India’s telecom regulator has received over 14 lakh responses in support of Facebook’s Free Basics, virtually all redundant for formulating a policy as the regulator had sought views on the principle of differential pricing for data services.
“Consultation papers are not opinion polls. We expect the stakeholders who participate to provide meaningful inputs,” TRAI Chairman R.S. Sharma told The Hindu.
He said this was one of the reasons for pushing the December 31 deadline for submitting comments on the issue to January 7. A final recommendation or a regulation on differential pricing of data services would be out by January-end.
“The comments help us finalise our guidelines. These responses are not helpful at all…but we felt ignoring them is not a solution given that we have received the highest ever responses on a consultation paper, which shows that the issue is important to people. Voices of such a large number of people should not go unheard,” he said.
Till Thursday morning, the regulator had received 18.27 lakh comments on the consultation paper, with over 14 lakh being template comments in support of Free Basics, either through mobile or emails. In contrast, the responses (about 3.81 lakh) filed using a platform by savetheinternet.in, too, were received in the template format, but these addressed the questions raised in the consultation paper.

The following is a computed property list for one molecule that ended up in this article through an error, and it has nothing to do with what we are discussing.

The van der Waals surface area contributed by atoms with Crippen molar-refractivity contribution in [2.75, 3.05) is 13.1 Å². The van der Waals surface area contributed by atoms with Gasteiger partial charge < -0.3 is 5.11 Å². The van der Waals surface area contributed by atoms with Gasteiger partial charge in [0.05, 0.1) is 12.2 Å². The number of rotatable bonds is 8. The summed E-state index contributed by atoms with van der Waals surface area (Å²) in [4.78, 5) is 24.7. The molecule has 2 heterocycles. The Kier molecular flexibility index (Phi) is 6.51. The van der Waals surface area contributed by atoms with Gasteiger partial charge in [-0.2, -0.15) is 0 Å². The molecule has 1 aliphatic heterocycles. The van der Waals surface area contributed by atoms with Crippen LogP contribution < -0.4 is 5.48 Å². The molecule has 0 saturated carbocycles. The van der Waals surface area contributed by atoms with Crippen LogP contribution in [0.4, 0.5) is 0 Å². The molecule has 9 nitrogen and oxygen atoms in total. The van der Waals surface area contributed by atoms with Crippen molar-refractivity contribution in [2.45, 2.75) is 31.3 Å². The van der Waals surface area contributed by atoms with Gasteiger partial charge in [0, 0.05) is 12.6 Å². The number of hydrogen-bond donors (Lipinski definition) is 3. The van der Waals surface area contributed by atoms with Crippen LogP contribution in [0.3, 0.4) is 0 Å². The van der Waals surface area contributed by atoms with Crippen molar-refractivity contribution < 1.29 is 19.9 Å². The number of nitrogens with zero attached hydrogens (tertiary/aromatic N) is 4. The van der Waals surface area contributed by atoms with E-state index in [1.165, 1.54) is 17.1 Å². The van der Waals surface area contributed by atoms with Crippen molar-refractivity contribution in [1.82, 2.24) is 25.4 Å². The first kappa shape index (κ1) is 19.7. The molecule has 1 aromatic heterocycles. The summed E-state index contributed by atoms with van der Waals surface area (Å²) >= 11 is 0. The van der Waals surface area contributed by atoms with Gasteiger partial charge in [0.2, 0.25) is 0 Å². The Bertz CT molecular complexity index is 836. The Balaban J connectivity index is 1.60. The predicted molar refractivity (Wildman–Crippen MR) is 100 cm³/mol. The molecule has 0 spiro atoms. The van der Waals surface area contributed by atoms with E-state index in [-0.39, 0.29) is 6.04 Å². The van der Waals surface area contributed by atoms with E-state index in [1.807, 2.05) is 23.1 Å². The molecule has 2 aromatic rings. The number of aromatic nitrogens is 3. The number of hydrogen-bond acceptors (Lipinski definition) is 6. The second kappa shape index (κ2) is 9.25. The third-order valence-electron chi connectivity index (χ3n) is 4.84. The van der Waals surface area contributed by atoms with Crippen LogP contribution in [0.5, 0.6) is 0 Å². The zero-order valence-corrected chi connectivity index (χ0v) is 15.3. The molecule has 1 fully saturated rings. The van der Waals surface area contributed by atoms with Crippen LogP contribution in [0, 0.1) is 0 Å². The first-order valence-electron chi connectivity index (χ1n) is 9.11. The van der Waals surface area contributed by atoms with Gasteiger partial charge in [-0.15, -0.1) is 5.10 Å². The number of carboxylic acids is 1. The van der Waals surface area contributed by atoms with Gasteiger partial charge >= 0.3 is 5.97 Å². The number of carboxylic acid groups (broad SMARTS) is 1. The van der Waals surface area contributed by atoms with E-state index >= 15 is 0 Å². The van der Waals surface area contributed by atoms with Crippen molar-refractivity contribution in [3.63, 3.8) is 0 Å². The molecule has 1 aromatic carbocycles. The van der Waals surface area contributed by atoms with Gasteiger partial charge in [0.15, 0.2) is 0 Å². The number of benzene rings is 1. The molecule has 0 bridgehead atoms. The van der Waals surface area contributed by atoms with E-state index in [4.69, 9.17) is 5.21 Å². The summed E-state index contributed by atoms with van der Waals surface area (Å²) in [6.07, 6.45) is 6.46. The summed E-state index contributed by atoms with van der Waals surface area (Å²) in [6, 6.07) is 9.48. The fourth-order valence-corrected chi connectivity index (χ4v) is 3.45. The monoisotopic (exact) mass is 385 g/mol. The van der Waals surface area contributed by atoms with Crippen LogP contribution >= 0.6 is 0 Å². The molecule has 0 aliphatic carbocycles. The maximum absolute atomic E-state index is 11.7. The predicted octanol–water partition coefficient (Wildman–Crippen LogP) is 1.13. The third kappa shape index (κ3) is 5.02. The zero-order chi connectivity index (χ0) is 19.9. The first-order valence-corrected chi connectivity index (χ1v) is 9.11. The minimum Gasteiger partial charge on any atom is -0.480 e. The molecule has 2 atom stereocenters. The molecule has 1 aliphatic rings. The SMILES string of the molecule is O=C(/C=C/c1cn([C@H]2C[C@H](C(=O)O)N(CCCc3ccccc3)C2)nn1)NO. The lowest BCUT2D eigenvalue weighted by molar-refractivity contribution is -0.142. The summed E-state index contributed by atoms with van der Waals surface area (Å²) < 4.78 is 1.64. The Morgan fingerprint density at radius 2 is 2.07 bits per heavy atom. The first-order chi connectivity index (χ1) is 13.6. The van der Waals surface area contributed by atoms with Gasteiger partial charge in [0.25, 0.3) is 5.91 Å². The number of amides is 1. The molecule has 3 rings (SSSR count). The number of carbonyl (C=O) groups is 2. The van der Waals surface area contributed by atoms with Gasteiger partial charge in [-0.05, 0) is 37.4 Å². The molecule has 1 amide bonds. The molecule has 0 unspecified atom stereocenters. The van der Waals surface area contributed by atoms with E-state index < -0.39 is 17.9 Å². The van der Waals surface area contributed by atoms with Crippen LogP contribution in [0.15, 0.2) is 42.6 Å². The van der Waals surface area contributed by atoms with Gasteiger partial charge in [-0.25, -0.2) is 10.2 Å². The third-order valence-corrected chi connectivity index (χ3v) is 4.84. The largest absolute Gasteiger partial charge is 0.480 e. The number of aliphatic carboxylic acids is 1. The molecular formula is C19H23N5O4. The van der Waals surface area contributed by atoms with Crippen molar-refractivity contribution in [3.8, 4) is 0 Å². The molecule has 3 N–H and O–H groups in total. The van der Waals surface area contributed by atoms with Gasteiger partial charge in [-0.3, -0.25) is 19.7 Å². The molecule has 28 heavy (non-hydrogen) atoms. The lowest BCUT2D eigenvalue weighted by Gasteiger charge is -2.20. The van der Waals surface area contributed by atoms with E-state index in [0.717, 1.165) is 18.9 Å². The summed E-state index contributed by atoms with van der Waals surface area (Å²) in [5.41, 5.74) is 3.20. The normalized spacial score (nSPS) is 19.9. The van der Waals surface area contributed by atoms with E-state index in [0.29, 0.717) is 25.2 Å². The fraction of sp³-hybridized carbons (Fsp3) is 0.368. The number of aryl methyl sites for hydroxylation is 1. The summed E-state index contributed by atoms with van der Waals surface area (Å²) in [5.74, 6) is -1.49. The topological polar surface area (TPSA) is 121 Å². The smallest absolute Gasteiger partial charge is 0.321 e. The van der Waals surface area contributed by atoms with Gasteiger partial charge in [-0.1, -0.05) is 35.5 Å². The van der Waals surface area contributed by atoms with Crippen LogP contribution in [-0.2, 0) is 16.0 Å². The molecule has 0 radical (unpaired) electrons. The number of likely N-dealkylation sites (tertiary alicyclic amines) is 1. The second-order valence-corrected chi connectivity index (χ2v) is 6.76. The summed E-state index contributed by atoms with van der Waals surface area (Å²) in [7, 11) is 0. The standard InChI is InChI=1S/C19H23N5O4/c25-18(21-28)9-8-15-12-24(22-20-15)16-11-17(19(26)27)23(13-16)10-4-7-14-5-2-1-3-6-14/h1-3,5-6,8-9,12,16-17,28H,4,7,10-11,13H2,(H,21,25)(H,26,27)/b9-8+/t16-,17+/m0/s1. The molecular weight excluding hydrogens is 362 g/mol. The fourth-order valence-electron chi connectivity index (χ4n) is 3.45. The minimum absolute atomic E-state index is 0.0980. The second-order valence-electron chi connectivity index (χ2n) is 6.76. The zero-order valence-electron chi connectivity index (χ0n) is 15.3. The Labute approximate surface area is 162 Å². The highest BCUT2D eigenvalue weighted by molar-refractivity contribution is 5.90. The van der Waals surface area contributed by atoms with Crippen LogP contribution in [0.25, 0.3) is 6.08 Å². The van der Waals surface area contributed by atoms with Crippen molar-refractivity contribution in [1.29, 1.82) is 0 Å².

For those who have expressed support for Free Basics through email, the TRAI plans to write back, seeking response on differential pricing of data services. “I don’t have any comments to make on Free Basics. It may be a great idea. We have not mentioned it in our consultation paper also… Free Basics uses differential pricing as one of the means to offer their product. It’s not that they are not linked. But this is just one product, multiple products can be developed using this architecture and we just wanted to consult if this architecture should be allowed,” he explained.
The consultation paper on differential pricing of data services raises concerns over zero-rating tariff models — a practice wherein service providers offer free data to users for select applications and websites. According to Internet activists, this model violates the principle of net neutrality as it restricts access to free, open Internet for users, making the paper key to the ongoing debate on net neutrality.